assess the types and levels of exposure to chemicals of concern identified under paragraph (1), including routine and accidental exposures, that may present a significant risk of adverse biological effects, and the research necessary to better address biological effects and to minimize adverse human exposures;
evaluate the performance of various methamphetamine laboratory cleanup and remediation techniques; and
support other research priorities identified by the Administrator in consultation with States and other interested parties.
Technology transfer conference
Not later than 90 days after the date of enactment of this Act, and at least every third year thereafter, the Administrator shall convene a conference of appropriate State agencies, as well as individuals or organizations involved in research and other activities directly related to the environmental, or biological impacts of former methamphetamine laboratories. The conference should be a forum for the Administrator to provide information on the guidelines developed under section 3 and on the latest findings from the research program described in section 4, and for the non-Federal participants to provide information on the problems and needs of States and localities and their experience with guidelines developed under section 3.
Not later than 3 months after each conference, the Administrator shall submit a report to the Congress that summarizes the proceedings of the conference, including a summary of any recommendations or concerns raised by the non-Federal participants and how the Administrator intends to respond to them. The report shall also be made widely available to the general public.
Residual effects study
Not later than 6 months after the date of enactment of this Act, the Administrator shall enter into an arrangement with the National Academy of Sciences for a study of the status and quality of research on the residual effects of methamphetamine laboratories. The study shall identify research gaps and recommend an agenda for the research program described in section 4. The study shall pay particular attention to the need for research on the impacts of methamphetamine laboratories on—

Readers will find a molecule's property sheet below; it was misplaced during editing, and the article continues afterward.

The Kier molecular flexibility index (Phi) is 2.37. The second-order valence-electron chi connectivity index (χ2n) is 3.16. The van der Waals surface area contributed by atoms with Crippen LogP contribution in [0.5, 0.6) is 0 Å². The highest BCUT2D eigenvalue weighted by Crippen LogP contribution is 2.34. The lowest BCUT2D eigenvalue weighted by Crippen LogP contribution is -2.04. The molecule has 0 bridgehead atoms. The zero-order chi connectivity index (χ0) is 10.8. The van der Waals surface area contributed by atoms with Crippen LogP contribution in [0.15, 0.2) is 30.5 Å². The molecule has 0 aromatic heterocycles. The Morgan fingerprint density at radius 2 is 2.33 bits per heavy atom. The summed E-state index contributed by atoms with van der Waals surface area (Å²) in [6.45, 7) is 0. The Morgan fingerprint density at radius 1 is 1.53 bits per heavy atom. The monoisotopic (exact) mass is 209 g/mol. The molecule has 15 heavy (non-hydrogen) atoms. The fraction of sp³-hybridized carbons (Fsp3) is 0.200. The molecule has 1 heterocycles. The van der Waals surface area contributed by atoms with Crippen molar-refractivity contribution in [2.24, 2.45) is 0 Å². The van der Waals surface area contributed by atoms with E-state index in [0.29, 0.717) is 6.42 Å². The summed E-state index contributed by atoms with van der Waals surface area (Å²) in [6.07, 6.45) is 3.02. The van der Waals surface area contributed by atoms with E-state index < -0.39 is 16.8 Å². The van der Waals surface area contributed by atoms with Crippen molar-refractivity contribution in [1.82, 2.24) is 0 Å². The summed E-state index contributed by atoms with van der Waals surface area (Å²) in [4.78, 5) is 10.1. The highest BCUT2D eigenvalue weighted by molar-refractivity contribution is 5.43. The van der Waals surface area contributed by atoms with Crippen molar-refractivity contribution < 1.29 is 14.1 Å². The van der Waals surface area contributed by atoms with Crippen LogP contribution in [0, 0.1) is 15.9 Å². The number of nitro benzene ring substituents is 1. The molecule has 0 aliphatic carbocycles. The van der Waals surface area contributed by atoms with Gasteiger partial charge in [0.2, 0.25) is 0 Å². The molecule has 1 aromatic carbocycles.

the residents of buildings where such laboratories are, or were, located, with particular emphasis given to biological impacts on children; and
Not later than 3 months after the completion of the study, the Administrator shall transmit to Congress a report on how the Administrator will use the results of the study to carry out the activities described in sections 3 and 4.
Methamphetamine detection research and development program
The Director of National Institute of Standards and Technology, in consultation with the Administrator, shall support a research program to develop—
new methamphetamine detection technologies, with emphasis on field test kits and site detection; and
appropriate standard reference materials and validation procedures for methamphetamine detection testing.
Nothing in this Act shall be construed to affect or limit the application of, or any obligation to comply with, any State or Federal environmental law or regulation, including the Comprehensive Environmental Response, Compensation, and Liability Act of 1980 (42 U.S.C. 9601 et seq.) and the Solid Waste Disposal Act (42 U.S.C. 6901 et seq.).
Authorization of appropriations
Environmental Protection Agency
There are authorized to be appropriated to the Environmental Protection Agency to carry out this Act $1,750,000 for each of the fiscal years 2007 and 2008.
National Institute of Standards and Technology
There are authorized to be appropriated to the National Institute of Standards and Technology to carry out this Act $750,000 for each of the fiscal years 2007 and 2008.
Speaker of the House of Representatives.
Vice President of the United States and President of the Senate.